Biscuits at 8500 ft elevation

I finally made a batch of biscuits today. I’d been planning on making them all week, but you know how it is when you are retired. There’s always something else to do…

The recipe that I like the best calls for baking powder, baking soda and yeast. Since I didn’t have any baking soda, and all the high altitude recipes say to cut back on the baking powder, I figured, they should be ok if I use the usual amount of baking powder and the yeast, without the baking soda. As I didn’t have any buttermilk (and had forgotten to buy unflavored yogurt or vinegar or lemons for juice to mix with milk to make pseudo buttermilk) I added about 2 and 1/2 teaspoons of cream of tartar. Buttermilk is more acidy than regular milk, so the cream of tartar is supposed to rectify this ph imbalance. It was worth a try, anyway.

The batter turned out very wet; I am guessing that the flour is fresh soft wheat as opposed to hard wheat or dried out wheat. I used butter instead of shortening, the shortening here has an ‘off’ smell to my taste. I mixed in some cream with the milk; I like my rich foods.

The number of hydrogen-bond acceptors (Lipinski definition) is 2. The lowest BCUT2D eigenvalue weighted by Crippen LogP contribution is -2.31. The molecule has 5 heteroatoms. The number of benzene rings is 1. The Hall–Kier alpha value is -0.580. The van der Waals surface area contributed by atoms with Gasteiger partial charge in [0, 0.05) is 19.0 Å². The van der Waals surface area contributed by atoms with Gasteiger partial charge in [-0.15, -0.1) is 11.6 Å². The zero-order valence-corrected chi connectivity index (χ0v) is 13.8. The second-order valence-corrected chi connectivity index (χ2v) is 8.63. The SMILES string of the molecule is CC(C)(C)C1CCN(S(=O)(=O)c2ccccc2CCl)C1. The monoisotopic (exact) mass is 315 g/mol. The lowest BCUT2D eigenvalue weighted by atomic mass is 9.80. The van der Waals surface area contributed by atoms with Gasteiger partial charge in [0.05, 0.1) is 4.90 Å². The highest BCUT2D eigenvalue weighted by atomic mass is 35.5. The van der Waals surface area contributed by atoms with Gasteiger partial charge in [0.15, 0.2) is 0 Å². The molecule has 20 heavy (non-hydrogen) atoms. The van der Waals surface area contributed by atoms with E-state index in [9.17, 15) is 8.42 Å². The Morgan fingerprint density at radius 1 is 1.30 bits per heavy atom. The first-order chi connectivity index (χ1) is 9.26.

I had preheated the oven for quite awhile and had set the dial right between 180C and 220C which is supposed to be about 400F. Remember, this is a new oven for me, and it doesn’t have a light that goes off (or on) when it’s ready. So, I am guessing. The recipe says to bake for 12 minutes; I like my biscuits big so I usually bake for 20-25 minutes. 

Well, 30 minutes later, they were still not done, not even beige. I think I left them in there for about an hour; slightly beige on top, nice browning on the bottom, though. They tasted wonderful with a bit of butter and some strawberry jam.


Not sure about that oven, though. I’m going to look for an oven thermometer next shopping trip.



4 responses to “Biscuits at 8500 ft elevation

  1. If you’re on Facebook, you might want to check out this group: Food and Cooking at Altitude

  2. How nice of you to share your baking and cooking experiences with those of us still in the states, so we can see what it’s like! We live in Colorado so we’re a bit more used to high altitude cooking. Good to know what ingredients are available there too!

  3. They look good. I hope you weren’t in a hurry.

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